The calculator offers two ways to calculate your personalized heart rate training zones. You can use either your maximum heart rate, or your heart rate reserve.
Maximum Heart Rate
The first way of calculating heart rate zones is to simply use your maximum heart rate.
For example, the upper and lower zone 2 heart rates, which range from 68% to 81% of max HR, can be calculated as follows:
Lower heart rate value = Max HR x 0.68
Upper heart rate value = Max HR x 0.81
Heart Rate Reserve
The second option on our heart rate zone calculator uses the heart rate resever method, or Karvonen method, to determine the zones. The heart rate reserve method is likely to provide slightly more accurate results.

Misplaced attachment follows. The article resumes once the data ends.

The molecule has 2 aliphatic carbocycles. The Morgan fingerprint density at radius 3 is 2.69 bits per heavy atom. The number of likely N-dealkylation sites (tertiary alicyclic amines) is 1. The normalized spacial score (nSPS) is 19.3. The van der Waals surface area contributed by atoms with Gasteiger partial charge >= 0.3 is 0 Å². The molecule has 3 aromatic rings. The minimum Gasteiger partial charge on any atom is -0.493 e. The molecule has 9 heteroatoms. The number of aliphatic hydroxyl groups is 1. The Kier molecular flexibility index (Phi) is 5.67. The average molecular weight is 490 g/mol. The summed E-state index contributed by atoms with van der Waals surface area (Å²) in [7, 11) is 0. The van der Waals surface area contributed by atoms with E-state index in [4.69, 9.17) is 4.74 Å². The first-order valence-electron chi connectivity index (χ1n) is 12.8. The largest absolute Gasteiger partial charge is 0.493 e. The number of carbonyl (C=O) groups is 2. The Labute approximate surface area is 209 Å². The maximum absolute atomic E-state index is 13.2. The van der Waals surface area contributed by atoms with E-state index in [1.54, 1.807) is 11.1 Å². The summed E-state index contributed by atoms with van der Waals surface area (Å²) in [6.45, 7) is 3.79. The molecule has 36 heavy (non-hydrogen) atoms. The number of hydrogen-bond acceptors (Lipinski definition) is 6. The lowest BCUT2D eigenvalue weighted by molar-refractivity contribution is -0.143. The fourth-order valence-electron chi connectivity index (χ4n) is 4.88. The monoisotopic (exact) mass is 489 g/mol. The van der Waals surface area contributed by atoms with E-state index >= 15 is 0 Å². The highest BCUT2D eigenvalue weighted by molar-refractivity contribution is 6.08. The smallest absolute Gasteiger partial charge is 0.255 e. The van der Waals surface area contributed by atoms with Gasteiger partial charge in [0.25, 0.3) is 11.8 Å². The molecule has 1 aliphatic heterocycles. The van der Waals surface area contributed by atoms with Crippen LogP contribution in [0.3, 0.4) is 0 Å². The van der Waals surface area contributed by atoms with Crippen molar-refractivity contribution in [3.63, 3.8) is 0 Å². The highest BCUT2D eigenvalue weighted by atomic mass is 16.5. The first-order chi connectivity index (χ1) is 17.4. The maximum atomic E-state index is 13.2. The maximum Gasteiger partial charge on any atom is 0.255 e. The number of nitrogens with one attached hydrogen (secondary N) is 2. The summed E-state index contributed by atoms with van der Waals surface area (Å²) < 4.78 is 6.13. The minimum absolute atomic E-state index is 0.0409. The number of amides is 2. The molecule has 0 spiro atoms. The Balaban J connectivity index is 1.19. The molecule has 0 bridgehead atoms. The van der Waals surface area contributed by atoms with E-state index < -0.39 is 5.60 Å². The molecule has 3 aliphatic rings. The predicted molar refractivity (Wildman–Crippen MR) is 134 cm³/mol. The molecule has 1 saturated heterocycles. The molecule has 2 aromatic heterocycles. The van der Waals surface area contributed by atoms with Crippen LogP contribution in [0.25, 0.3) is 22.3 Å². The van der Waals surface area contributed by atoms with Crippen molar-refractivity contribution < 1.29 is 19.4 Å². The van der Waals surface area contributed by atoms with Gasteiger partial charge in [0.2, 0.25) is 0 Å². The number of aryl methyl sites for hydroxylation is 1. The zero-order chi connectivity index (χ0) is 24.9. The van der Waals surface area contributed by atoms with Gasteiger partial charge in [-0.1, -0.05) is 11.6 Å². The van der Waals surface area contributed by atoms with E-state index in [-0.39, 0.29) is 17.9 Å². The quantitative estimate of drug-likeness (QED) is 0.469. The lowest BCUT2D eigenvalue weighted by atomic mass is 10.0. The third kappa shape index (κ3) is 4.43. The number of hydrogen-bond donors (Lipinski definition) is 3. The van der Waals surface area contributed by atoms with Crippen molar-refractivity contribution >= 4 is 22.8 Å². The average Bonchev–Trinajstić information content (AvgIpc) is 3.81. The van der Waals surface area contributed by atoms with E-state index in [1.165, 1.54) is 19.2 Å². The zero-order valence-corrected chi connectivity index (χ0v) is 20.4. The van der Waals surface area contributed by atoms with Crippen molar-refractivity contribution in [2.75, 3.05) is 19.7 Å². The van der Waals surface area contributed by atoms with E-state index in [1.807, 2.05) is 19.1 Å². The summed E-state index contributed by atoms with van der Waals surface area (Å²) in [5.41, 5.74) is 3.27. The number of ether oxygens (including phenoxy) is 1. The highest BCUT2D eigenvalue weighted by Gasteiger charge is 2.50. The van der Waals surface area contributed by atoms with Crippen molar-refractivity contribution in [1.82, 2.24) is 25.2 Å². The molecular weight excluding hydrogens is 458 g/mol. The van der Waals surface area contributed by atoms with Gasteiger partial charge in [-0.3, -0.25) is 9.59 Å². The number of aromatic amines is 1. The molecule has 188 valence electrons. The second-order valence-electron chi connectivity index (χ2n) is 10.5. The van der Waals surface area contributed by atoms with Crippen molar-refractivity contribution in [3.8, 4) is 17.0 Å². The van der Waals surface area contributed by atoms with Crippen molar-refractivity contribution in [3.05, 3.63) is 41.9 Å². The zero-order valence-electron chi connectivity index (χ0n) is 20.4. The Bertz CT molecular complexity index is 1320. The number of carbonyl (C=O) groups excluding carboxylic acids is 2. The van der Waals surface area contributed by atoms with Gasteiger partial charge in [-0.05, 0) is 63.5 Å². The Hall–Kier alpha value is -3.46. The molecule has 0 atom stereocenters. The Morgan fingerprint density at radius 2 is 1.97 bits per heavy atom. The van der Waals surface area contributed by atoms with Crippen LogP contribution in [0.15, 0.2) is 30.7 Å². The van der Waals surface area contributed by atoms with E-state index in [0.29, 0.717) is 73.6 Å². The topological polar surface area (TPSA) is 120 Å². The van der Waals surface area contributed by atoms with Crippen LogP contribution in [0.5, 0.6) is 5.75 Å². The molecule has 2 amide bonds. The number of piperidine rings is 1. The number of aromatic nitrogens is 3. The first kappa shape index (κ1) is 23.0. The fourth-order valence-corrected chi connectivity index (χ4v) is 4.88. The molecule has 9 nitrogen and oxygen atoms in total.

Heart Rate Reserve (HRR) is calculated by subtracting your resting heart rate from your maximum heart rate.
Heart rate reserve is a key element of the Karvonen formula. The Karvonen formula is as follows:
HRR% = (HRtrain - HRrest) / (HRmax - HRrest)
HRR%is a percentage of heart rate reserve,
HRmaxis maximum heart rate,
HRrestis resting heart rate, and
HRtrainis a particular training heart rate
This allows us to calculate a percentage of a person's heart rate reserve based on their maximum and resting heart rates, and their heart rate during exercise.
However, for our purposes, we wish to know a heart rate during exercise (i.e. a target heart rate for our zones). So we can rearrange:
HRtrain = (HRmax - HRrest) x HRR% + HRrest
Heart rate reserve is sometimes known as working heart rate. See our article on training by heart rate for details of how to calculate your resting and maximum heart rates.